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1. Course Introduction Welcome!  Introductions  Icebreaker  Housekeeping  Agenda.

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Presentation on theme: "1. Course Introduction Welcome!  Introductions  Icebreaker  Housekeeping  Agenda."— Presentation transcript:

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2 Course Introduction Welcome!  Introductions  Icebreaker  Housekeeping  Agenda

3 Course Introduction  Housekeeping  Ground Rules –Be on time –Listen to and show respect for the opinions of others –No disruptive side-conversations –Cell Phone and PDAs off  Facilities  Breaks  Lunch  Parking Lot

4 Professional Management Development Program (PMDP)  M-100 Essentials of Community Association Management  M-201 Facilities Management  M-202 Association Communication  M-203 Community Leadership  M-204 Community Governance  M-205 Risk Management  M-206 Financial Management Course Introduction

5 Course Materials  Participant Guide –Lessons –Activities  Course Evaluation Forms  Course Exam  CD-ROM  M-205 Website  GAP: Risk Management Course Introduction

6 M-205 Website  Samples, articles, resources and much more

7 Focus of Course  Developing risk management awareness.  Developing the habit of thinking –beyond maintenance, beyond property –to include liability, net income, and personnel concerns, as well. Course Introduction

8 Importance of Course  Risk management—including a sound insurance program—is a key aspect of preserving and protecting an association’s assets.  It demonstrates management’s ability to manage both assets and crisis situations. Course Introduction

9 Speak as an association or a member  Just because you maintain something, doesn’t necessarily mean you own it or insure it.  Just because you insure something, doesn’t necessarily mean you own it or maintain it. Course Introduction

10 Examples:  In some homeowner associations, member owns the building, but the association maintains and insures it.  Condominium associations often insure unit interiors, which may include real property owned and maintained by members. Course Introduction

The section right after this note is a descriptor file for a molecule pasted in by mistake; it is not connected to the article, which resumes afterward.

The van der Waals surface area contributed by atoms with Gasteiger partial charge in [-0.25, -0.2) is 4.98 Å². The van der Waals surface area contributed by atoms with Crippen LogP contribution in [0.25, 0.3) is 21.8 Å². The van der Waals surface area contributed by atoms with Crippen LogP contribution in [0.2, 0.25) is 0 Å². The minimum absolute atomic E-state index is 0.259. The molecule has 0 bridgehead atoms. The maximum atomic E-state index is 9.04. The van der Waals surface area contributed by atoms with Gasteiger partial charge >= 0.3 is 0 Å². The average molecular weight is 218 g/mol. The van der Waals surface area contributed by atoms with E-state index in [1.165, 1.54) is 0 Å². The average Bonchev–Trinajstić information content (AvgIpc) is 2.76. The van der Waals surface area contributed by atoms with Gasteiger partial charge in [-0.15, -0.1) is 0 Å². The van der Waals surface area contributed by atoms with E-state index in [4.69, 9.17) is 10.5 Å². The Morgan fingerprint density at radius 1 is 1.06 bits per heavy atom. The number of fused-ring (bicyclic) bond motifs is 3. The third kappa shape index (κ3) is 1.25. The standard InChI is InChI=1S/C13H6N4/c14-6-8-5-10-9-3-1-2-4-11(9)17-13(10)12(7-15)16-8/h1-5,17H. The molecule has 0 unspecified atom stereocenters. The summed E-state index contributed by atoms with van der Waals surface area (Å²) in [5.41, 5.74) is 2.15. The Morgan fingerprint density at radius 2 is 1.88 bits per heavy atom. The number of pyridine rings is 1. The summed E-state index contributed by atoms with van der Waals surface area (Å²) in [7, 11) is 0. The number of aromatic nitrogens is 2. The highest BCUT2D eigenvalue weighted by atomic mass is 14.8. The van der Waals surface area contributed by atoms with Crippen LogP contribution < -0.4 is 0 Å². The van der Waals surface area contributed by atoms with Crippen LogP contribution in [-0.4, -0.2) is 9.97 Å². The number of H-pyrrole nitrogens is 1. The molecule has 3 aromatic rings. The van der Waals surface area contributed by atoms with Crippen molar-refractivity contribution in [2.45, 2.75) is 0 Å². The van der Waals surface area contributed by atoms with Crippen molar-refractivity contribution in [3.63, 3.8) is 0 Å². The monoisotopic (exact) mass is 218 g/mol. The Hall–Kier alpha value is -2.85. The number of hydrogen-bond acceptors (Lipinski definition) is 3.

11 Module 1: Risk Management

12 Focus: How to apply the risk management process to community association  using property as the primary example of exposures to possible loss. Risk Management

13 Module Objectives  Conduct an initial inventory of an association’s current risk management situation.  Use appropriate resources to identify an association’s exposures to possible loss.  Recognize and respond to exposure to possible loss that requires immediate attention. Risk Management

14 Module Objectives  Analyze an association’s exposures to possible loss.  Identify roles in developing a risk management program.  Identify alternative risk management techniques. Risk Management

15 Why Risk Management Awareness?  Can’t take chance of your association suffering a loss  If a loss is perceived as an accident that couldn’t have been anticipated, you’re lucky.  If you anticipate and then prevent or prepare for an accidental loss, you’re perceived as valuable—not just lucky Risk Management

16 Lesson 1: Risk Inventory

17 Lesson Objective  Conduct an initial inventory of an association’s current risk management situation. Risk Inventory

18 Why is an initial inventory necessary?  Crisis  Claim Risk Inventory

19 Activity # 1: Conduct an Initial Inventory Purpose: To develop the ability to do an initial assessment of an association’s current risk management situation. Risk Inventory

20 Directions for working in groups. 1.Choose a leader. This person is responsible for helping the group move through the steps in an activity, keeping the group focused, and getting everyone involved. 2.Choose a timekeeper. This person is responsible for keeping the group posted on how much time it has left to complete an activity. 3.Choose a recorder when appropriate. This person is responsible for recording a summary of the group’s ideas – and presenting it to the rest of the class, when appropriate.

21 Lesson 2: Exposure to Loss

22 Lesson Objectives  Recognize and respond to exposure to possible loss that requires immediate attention.  Use appropriate resources to identify an association’s exposures to possible loss.  Analyze an association’s exposures to possible loss. Exposure to Loss

23 Ability to recognize depends on:  Managerial experience.  Risk management expertise.  Available time. Exposure to Loss

24 Insurance Terms Related to Exposure to Loss Exposure to Loss  Advertising Injury (Al)  Bodily Injury (BI)  Directors’ & Officers’ Liability (D&O)  Employment Practices Liability  Liability Exposure  Net Income Exposure  Personnel Exposure  Personal Injury (PI)  Property Damage (PD)  Property Exposure  Wrongful Acts